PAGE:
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Gray Mountain

Gray Mountain

A Novel

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Losing her job at New York City's largest law firm in the weeks after the collapse of Lehman Brothers, Samantha becomes an unpaid intern in a small Appalachian community, where she stumbles upon dangerous secrets.
Publisher: New York :, Knopf Doubleday Publishing Group
Copyright Date: ©2014
ISBN: 9780385539166
Characteristics: 1 online resource
text file,rda
Additional Contributors: OverDrive, Inc. - Distributor

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Jan 02, 2021

Not a truly awful book but it is very uneven. I was actually thinking that the writing truly sucked in places, but improved in others. Maybe with better editing it would have been better. He seems to have found a social conscience and part of this book is devoted to how awful strip mining coal is, and it's impact on the poor. Kudos to him for the social message. I recommend the Teen Review Board Review.

May 27, 2020

Samatha Kofer is a lawyer working at a big New York City law firm until the 2008 recession hit. She is forced to take a furlough and work form as a volunteer at a legal aid clinic in Virginia. The novel covers the issue of strip mining and how the mining companies cut corners to squeeze every last penny out of the mountains. This aspect of the novel interested me but most of the plot was boring and predictable. Samatha’s character development was archetypal and predictable: her transformation is bland. Samatha’s unwillingness to break the rules is irritating. Overall this novel was average and gets three out of five stars from me.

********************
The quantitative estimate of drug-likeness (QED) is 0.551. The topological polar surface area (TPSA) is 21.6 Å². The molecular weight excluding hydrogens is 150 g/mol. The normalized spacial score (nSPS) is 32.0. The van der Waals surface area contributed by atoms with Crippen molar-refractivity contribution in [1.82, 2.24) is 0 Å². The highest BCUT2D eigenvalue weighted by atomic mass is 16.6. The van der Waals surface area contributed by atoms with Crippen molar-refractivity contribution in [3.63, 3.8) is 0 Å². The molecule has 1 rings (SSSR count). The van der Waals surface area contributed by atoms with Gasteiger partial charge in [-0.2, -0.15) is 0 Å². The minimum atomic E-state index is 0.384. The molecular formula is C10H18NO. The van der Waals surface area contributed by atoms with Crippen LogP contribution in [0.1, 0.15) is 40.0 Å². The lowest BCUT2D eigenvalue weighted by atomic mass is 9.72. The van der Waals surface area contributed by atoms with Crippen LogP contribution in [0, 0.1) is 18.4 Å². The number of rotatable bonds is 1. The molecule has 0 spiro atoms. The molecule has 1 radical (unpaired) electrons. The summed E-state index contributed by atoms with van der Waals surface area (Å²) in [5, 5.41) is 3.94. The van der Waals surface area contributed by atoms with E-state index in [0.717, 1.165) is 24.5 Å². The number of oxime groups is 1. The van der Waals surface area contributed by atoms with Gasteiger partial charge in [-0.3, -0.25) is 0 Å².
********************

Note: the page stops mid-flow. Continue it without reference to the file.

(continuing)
@Nessie of the Hamilton Public Library's Teen Review Board

Mar 23, 2019

This book is terrible. Plot isn’t that great. Character lacks a pulse. Story line never really takes off. The ending sucks too. If you want to learn about the corruption of the coal industry then this is the book for you... then again you could just google that information.

Oct 17, 2018

One of his best books that I have read.

Apr 02, 2018

Sometimes Grisham wants to tell a great story. Other times he wants to expose another seamy underbelly of the legal profession. Rarely, he writes both at the same time. I put this effort Gray Mountain, somewhere in the middle of the spectrum. It is indeed a polemic against the coal mining industry, and he does it without too much speechifying. The protagonist, a lawyer (surprise!) moves the story as she is exposed to some of the wretched workings of the coal industry, and her reluctant transformation from Big City lawyer to hard working Appalachian lawyer.

It is not his finest work, but it is an enjoyable, quick read,.

Dec 08, 2017

Great read! Couldn't put it down. Highly recommend!

Dec 08, 2017

Good premise, but somewhat disappointing. Too predictable. Not enough expansion of characters and story having to do with the cases. If Strip Mining is the big evil, get after it. Shallow characters, having flings, not much intelligence, capricious, nor morals. I like Grisham's books, but, he needs to flesh out, but some with morals, his characters, especially those in lead roles. He seems to be targeting an easy audience, made up up of those who are rudderless, just in it all for themselves. Devil may care.

Oct 13, 2017

This is one of those times where I remember that I am just not the audience for mainstream novels.